Lord Justice Leveson has finally (Friday 30. November) issued his report into the print media in Britain. There is no doubt that it will make interesting reading, though ploughing through all of its nearly 2000 pages and a million words may take quite a while. Following his 30 minute televised presentation of the report, after which he took no questions and announced that he intended to say nothing more about it, attention was immediately concentrated on its central recommendation. This is that the new independent press regulator he proposes must be underpinned with legislation. Indeed, he stresses that in order to ensure that the regulator functions effectively, such legislation is essential. This has thrown most of the press and nearly all of the Tory party into a state of mouth-frothing rage. Anticipating that Leveson would make some such proposal, the press barons have been lobbying hard for weeks. Any suggestion of statutory underpinning, they said, would shackle a free press and reduce Britain to the condition of Zimbabwe or Uzbekistan. The voices raised in such shrill alarm are those whose papers have engaged in phone-hacking, character-assassination, illegal snooping, lying, bribery, corruption and various other malpractices, on an industrial scale. These are the self-appointed champions of ‘freedom of expression.’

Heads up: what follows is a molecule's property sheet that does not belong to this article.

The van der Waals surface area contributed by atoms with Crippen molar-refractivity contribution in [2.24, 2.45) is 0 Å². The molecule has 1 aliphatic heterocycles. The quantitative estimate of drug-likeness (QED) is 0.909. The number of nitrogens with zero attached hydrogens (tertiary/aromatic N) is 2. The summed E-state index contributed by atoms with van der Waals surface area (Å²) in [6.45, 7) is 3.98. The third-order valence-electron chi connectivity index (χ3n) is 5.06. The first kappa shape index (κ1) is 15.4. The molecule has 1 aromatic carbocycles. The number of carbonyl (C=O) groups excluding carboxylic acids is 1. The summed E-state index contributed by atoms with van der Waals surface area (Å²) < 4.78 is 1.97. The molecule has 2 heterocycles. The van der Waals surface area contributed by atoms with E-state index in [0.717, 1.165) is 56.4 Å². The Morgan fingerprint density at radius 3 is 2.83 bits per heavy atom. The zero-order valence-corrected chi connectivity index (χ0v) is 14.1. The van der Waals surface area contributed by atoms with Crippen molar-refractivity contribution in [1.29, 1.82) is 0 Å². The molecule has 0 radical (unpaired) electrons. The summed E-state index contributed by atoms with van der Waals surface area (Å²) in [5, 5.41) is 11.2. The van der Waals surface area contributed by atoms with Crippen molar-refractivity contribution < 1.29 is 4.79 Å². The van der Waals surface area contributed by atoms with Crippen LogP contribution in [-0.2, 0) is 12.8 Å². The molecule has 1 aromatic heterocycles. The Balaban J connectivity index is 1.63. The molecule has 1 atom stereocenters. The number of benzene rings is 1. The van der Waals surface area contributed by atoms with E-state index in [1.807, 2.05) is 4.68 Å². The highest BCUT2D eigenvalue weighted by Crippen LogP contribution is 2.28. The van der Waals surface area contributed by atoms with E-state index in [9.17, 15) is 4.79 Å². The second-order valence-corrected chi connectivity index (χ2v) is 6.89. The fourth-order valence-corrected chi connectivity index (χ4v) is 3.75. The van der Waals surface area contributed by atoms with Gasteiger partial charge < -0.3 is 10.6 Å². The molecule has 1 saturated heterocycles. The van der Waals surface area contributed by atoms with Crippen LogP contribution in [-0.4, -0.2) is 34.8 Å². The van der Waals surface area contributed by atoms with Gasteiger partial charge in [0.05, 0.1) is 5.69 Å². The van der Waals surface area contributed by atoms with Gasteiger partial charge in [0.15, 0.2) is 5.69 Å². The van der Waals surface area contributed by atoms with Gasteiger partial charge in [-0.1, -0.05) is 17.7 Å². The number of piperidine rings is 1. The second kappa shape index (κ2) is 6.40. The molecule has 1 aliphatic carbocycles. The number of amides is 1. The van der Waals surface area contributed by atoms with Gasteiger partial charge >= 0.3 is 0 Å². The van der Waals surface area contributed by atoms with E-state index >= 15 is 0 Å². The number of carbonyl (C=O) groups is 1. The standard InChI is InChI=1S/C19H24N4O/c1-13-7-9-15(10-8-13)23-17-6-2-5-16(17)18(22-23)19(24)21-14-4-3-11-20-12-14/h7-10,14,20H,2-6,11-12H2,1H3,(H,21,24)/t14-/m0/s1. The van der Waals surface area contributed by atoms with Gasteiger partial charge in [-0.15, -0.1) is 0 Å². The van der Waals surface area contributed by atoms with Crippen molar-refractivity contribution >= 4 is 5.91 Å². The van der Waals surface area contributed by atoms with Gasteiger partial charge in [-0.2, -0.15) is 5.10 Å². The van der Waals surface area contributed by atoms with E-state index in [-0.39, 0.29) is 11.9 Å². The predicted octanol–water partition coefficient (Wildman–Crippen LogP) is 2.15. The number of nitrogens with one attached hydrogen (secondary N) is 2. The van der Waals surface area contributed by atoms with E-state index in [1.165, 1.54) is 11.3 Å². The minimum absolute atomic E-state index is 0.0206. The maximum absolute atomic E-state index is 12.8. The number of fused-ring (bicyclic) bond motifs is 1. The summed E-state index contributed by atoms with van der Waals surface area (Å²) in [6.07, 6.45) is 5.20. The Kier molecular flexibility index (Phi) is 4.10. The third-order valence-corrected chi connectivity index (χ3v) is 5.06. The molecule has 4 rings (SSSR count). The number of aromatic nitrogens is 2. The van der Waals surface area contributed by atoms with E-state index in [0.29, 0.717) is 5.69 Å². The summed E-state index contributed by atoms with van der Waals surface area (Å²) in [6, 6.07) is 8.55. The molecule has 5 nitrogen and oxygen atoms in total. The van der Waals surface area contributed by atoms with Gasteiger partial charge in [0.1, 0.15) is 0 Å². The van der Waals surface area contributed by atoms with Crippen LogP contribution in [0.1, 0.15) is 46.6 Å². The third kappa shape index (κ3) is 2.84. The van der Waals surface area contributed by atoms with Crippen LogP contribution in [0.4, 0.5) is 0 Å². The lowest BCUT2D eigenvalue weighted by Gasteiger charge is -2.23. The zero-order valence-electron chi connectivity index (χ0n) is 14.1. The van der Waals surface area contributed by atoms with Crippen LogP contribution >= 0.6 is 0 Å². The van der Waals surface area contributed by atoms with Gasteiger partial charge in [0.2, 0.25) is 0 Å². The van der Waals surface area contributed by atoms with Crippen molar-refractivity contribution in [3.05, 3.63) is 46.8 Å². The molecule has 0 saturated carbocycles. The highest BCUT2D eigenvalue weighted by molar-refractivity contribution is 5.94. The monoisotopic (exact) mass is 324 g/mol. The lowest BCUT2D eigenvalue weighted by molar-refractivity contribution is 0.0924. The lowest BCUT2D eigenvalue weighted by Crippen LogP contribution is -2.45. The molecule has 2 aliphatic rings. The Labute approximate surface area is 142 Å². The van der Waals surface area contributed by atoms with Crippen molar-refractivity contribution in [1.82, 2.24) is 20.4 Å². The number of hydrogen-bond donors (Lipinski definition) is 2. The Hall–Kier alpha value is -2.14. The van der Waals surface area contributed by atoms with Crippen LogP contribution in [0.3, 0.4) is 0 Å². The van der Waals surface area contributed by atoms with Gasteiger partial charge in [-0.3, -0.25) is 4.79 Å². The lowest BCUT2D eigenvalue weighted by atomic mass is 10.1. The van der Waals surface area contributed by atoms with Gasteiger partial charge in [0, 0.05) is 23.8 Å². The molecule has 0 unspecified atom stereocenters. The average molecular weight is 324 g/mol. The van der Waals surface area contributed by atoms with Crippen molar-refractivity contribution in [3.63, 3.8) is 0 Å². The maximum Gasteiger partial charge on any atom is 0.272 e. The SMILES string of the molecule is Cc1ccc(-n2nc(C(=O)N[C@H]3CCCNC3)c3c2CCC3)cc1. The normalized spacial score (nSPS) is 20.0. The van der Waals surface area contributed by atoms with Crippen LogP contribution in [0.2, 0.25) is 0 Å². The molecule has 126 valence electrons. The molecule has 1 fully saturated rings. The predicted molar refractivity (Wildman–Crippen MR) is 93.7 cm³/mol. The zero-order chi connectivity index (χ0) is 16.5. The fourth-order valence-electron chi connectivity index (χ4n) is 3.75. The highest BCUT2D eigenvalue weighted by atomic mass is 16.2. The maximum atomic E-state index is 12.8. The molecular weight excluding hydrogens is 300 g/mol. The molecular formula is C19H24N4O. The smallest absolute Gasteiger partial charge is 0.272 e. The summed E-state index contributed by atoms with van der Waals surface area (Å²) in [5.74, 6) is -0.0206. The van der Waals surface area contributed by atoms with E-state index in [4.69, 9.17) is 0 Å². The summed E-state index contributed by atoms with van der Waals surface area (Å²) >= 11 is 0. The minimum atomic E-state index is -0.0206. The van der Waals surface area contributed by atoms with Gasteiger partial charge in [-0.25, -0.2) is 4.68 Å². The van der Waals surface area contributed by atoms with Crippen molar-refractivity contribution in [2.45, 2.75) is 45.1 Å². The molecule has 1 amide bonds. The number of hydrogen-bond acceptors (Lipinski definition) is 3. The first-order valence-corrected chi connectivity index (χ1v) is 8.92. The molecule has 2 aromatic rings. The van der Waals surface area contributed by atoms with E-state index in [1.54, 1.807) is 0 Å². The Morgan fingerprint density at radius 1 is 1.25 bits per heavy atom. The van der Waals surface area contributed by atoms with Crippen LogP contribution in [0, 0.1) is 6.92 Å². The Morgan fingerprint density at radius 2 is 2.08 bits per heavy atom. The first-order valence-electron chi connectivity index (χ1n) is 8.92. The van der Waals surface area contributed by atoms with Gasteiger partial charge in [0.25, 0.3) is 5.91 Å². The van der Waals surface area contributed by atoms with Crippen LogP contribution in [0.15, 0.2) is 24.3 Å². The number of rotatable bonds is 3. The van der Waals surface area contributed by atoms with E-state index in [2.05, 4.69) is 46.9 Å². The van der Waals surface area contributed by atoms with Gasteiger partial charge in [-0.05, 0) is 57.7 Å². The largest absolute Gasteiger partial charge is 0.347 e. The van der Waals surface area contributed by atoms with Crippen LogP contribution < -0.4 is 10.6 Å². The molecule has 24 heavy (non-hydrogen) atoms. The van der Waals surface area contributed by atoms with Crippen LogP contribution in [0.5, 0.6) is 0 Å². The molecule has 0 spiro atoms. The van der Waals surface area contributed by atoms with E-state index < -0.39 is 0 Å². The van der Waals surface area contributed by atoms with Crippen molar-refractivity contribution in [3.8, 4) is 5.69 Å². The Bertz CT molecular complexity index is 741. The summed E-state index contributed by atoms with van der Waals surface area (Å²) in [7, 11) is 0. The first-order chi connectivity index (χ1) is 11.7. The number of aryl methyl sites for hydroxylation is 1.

In presenting his findings and proposals, Leveson pointed out that this was the seventh inquiry into the practices of the press in less than seventy years. Despite this, all that has been achieved is the miserable Press Complaints Commission, which, controlled by the industry, is patently not fit for purpose and never has been. However, the Prime Minister, David Cameron, supported by most of his cabinet and back-benchers, wants to open yet another ‘last-chance saloon’ which would allow the inebriated to continue drinking. Cameron himself, under pressure after the floodgates opened in 2011 to release the deluge of effluent from Murdoch’s press stables in Britain, ordered the setting up of the Levenson inquiry into press practices and ethics. It was obvious at the time that he had a lot to lose if the inquiry went too deep, but, under pressure from an outraged public opinion and the Labour opposition, had little option but to submit. After all, two of Murdoch’s executives at The Sun and News of the World were his close friends, one of whom, Andy Coulson, he had appointed as director of communications for the Tory party and had, after May 2010, taken with him into Downing Street. The other, Rebecca Brooks, was a close friend and riding companion. Both have been arrested and await trial charged with ordering phone-hacking, lying under oath and perverting the course of justice. Large numbers of former Murdoch employees at both newspapers are under arrest charged with various related offences.